Step 1 – Can You Trust Your Repository?
Updated: Feb 21
Imagine building an application that delivers critical information (including documents or images) only to have an end-user delete the underlying files. This can easily happen if your reference documents live on file systems or in improperly governed environments. Unlike structured applications and databases, the users have a large majority of the control over content storage environments.
Imagine an end-user decommissioning a SharePoint team room only to have applications “break” that need to access the content that was residing in the now missing environment. This can happen when important content is stored on file systems, wikis and other systems with inadequate governance and security controls. Critical content must be stored in Trusted Content Repositories.
Some Key Actions to Take:
Evaluate your candidate content repositories to determine viability for use as a repository of record or Trusted Content Repository (TCR)
Designate Trusted Content Repositories for use in essential applications and only store critical content in TCRs.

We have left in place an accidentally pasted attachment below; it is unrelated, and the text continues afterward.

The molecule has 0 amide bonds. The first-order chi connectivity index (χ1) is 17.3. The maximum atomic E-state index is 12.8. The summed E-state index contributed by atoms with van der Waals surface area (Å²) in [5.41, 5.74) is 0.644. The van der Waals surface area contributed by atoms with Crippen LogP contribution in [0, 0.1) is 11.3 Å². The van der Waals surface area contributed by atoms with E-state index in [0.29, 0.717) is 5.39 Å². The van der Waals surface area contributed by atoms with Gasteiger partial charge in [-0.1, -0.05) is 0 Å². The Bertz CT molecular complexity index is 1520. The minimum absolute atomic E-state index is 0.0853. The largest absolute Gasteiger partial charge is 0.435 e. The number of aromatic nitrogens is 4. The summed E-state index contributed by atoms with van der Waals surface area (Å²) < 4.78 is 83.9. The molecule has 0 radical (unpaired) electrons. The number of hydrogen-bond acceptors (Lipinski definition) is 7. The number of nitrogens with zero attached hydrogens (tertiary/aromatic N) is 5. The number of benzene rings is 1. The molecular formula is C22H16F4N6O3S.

Update operational practices to increase confidence and assurance of trusted information including a Trusted Content strategy supported by TCRs.
But how do we define what a Trusted Content Repository (TCR) is?
The following are characteristics of TCRs:
Performance, Scalability and HA/DR
Support for billions of objects and thousands of users across the enterprise.
Support for SLA levels of disaster recovery and business continuity.
Preservation and Lineage Capabilities
Confident and assured immutability of content, structure, lineage and context over time.
Interoperability and Extensibility
Support for industry leading RDBMSs, application servers and operating systems.
Open and robust APIs including support for CMIS.
Basic ECM capabilities include versioning, metadata management, classification, content-based retrieval, content transformation, etc.
Deployments can be managed and controlled to protect against information supply chain breakdowns.
Information Lifecycle Governance
Support for all lifecycle events and processes including eDiscovery and records disposition.
Security, Access and Monitoring
Controls to promote access to authorized users and controls to prevent unauthorized access.
Auditing and monitoring for all related activities.
Ability to support references to physical objects and entities.
Federation and Replication
Federation capabilities to provide a common meta data catalog across multiple repositories.
Business Process Management
Integrated business process management.
Events Based Architecture
Internal and external event support with trigger and subscription model.
All of these capaabilities are required to enable content participation to meet Information Governance requirements. Next, we’ll explore what it takes to create and maintain trusted content. In the meantime, do you agree with these characteristics?